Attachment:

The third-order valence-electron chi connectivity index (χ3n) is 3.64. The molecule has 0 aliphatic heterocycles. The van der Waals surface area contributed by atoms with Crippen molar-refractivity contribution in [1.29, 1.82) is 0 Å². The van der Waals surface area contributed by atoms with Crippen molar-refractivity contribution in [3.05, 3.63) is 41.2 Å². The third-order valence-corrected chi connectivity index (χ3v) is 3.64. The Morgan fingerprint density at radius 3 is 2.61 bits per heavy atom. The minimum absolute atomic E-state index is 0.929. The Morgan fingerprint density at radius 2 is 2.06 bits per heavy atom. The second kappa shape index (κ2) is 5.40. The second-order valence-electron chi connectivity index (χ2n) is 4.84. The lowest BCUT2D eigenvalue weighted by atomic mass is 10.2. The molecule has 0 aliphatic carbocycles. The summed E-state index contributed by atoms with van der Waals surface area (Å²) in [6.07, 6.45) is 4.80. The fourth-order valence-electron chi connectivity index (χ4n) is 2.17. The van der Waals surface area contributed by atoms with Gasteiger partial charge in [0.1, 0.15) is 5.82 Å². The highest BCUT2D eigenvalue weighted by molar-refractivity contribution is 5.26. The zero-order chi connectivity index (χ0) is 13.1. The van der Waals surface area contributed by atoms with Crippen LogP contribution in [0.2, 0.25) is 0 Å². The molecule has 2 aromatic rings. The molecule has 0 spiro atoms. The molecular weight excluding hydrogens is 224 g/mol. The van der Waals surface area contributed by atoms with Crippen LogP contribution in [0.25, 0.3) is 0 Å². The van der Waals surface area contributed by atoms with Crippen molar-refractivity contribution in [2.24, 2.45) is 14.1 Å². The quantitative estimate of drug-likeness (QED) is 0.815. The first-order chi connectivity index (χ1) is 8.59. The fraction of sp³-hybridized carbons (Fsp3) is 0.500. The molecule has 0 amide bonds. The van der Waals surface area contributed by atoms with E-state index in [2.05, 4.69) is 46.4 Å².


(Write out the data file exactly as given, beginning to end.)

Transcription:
The third-order valence-electron chi connectivity index (χ3n) is 3.64. The molecule has 0 aliphatic heterocycles. The van der Waals surface area contributed by atoms with Crippen molar-refractivity contribution in [1.29, 1.82) is 0 Å². The van der Waals surface area contributed by atoms with Crippen molar-refractivity contribution in [3.05, 3.63) is 41.2 Å². The third-order valence-corrected chi connectivity index (χ3v) is 3.64. The Morgan fingerprint density at radius 3 is 2.61 bits per heavy atom. The minimum absolute atomic E-state index is 0.929. The Morgan fingerprint density at radius 2 is 2.06 bits per heavy atom. The second kappa shape index (κ2) is 5.40. The second-order valence-electron chi connectivity index (χ2n) is 4.84. The lowest BCUT2D eigenvalue weighted by atomic mass is 10.2. The molecule has 0 aliphatic carbocycles. The summed E-state index contributed by atoms with van der Waals surface area (Å²) in [6.07, 6.45) is 4.80. The fourth-order valence-electron chi connectivity index (χ4n) is 2.17. The van der Waals surface area contributed by atoms with Gasteiger partial charge in [0.1, 0.15) is 5.82 Å². The highest BCUT2D eigenvalue weighted by molar-refractivity contribution is 5.26. The zero-order chi connectivity index (χ0) is 13.1. The van der Waals surface area contributed by atoms with Crippen LogP contribution in [0.2, 0.25) is 0 Å². The molecule has 2 aromatic rings. The molecule has 0 spiro atoms. The molecular weight excluding hydrogens is 224 g/mol. The van der Waals surface area contributed by atoms with Crippen LogP contribution in [0.25, 0.3) is 0 Å². The van der Waals surface area contributed by atoms with Crippen molar-refractivity contribution in [2.24, 2.45) is 14.1 Å². The quantitative estimate of drug-likeness (QED) is 0.815. The first-order chi connectivity index (χ1) is 8.59. The fraction of sp³-hybridized carbons (Fsp3) is 0.500. The molecule has 0 amide bonds. The van der Waals surface area contributed by atoms with E-state index in [2.05, 4.69) is 46.4 Å².